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Call it the Goldilocks rule of great sex: When it comes to lubrication, too much or too little can cause your sack session to flop. But when there's just the right amount, it boosts below-the-belt sensations. "Lubrication is your body's way of telling you that you're turned on," says Mary Jane Minkin, M.D., a clinical professor of obstetrics and gynecology at Yale University School of Medicine. "You can't have comfortable or successful sex without it."
Every woman lubricates differently—there's no "normal" amount of wetness—and most women should be able to tell when they're good to go. But if you find yourself bone-dry when you're ready to jump his bones, don't worry: Figuring out the reasons and solutions will ensure that you both enjoy a smooth ride.
High and Dry
About a third of young women say they experience vaginal dryness, according to researchers at Indiana University's Center for Sexual Health Promotion. "I've noticed this big trend of younger women who are dry down there," says clinical sexologist Patti Britton, Ph.D. Many of her patients rush through foreplay and aren't fully aroused before they dive right into the main event. Bad move: Getting busy without enough slippage can leave you with soreness or possibly a yeast infection. If your bedmate speeds straight to the big bang, ask him for more teasing. Better yet, playfully institute a "me first" policy, says Britton: "Once your partner gives you your first orgasm with his hand, mouth, or a toy, you'll likely have enough lubrication to make round two more comfortable."
Factors such as stress, low-estrogen birth-control pills, undiagnosed yeast infections, breastfeeding, and certain meds (antihistamines and antidepressants) can also dry things out. "Think of it this way: Anything that can give you a dry mouth can give you a dry vagina," says Minkin.
And if, by contrast, a mere make-out session is enough to open the floodgates (excess wetness isn't common, but it can be uncomfortable and annoying, says Minkin), stash a washcloth nearby to wipe up moisture or try using a non-lubricated latex condom.
"Even if you don't have a problem self-lubricating, using store-bought lube can enhance sex," says Britton. In fact, women who reached for lube during the deed reported significantly higher levels of satisfaction and pleasure compared with women who didn't use it, according to a recent study from Indiana University. The extra slip and slide made sex more satisfying, says lead researcher Debby Herbenick, Ph.D. And more comfortable sex tends to be more sizzling sex.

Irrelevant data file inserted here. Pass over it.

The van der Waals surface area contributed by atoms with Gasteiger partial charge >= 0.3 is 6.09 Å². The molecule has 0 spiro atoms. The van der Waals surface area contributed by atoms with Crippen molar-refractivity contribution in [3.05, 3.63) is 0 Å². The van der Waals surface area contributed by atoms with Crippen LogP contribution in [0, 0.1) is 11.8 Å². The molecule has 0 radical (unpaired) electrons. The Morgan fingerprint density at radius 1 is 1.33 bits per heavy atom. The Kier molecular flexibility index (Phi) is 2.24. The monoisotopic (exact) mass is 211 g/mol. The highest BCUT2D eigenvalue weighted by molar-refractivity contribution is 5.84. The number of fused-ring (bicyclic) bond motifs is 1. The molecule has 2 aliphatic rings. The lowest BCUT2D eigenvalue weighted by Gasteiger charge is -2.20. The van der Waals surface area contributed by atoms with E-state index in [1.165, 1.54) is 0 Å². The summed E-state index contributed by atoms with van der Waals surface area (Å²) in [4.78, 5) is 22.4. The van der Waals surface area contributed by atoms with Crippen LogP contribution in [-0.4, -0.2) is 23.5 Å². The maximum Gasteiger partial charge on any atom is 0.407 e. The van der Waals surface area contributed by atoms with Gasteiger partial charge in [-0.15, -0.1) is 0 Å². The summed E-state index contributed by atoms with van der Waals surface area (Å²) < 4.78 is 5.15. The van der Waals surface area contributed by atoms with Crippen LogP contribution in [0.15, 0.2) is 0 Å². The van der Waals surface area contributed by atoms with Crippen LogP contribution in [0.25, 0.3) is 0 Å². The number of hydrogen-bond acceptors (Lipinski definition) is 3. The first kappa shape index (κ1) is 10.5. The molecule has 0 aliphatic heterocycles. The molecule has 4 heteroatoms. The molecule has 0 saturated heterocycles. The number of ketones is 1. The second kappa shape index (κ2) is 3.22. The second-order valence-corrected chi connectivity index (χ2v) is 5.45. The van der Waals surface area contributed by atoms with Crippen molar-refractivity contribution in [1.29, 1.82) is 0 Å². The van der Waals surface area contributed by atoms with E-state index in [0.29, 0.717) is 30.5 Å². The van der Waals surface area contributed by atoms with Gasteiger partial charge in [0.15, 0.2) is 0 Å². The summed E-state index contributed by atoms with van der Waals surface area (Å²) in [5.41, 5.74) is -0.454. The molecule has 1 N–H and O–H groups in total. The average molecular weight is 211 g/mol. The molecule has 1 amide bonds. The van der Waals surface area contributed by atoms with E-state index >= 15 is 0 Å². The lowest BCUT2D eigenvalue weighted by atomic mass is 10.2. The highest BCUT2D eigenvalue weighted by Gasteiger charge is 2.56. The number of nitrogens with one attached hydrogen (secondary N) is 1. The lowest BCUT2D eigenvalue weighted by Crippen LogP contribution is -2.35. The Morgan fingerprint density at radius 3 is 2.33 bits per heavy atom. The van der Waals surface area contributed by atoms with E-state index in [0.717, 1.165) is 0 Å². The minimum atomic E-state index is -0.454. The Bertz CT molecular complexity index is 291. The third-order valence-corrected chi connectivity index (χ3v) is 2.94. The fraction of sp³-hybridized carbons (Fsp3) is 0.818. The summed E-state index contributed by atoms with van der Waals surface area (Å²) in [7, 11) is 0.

On store shelves, you'll see lubes made with silicone, water, petroleum, or oil. For most couples, water-based lube is the best bet. It's safe for condoms and easy to rinse off (lingering bacteria can cause dreaded urinary tract infections), and it won't stain sheets. If you use condoms, you definitely need to stay away from petroleum-or oil-based lubricants, since they can erode latex quickly. And women who are prone to yeast infections should look for a lube that doesn't contain glycerin, which contains sugars that promote yeast growth.
Remember: A little lube goes a long way. Slathering too much can decrease sensation, warns Jamye Waxman, author of Getting Off: A Woman's Guide to Masturbation, so start sparingly and apply more if you need to.
Five Hot New Lubes to Try
1. Turn up the heat with K-Y Brand Warming Liquid ($4.49 for 1 oz, k-y.com). It claims to produce a gentle warming (not hot!) sensation. Just double-check your guy's love glove: The liquid is recommended for use with latex condoms only.
2. Flavored lubes like dessert-y BabeLicious ($8, babeland.com) or herb-and flower-infused Good Clean Love ($14, amazon.com), an eco-friendly pick, take the "job" out of a BJ. Since they're glycerin-free, he won't have to rinse off presex.
3. Rub each other the right way with Trust ($40 for 10 oz, trustintimacy.com), an all-in-one massage oil and lube. It has a moisturizing blend of avocado, grapeseed, and apricot kernel oils. But since it's oil-based, you shouldn't use it with condoms.
4. Make bathtime lots of fun with Sex in the Shower Silicone Lubricant ($20, drugstore.com). The slick stuff won't wash away during shower, pool, or tub nooky. Bonus tip: The label can be easily peeled off for added discretion.
5. Oh, baby! If you're knocking boots in order to get knocked up, stock up on Pre-Seed ($20, at Walgreens). Most lubricants (and even saliva) can be harmful to sperm. But Pre-Seed's formula allows your guy's swimmers to travel freely.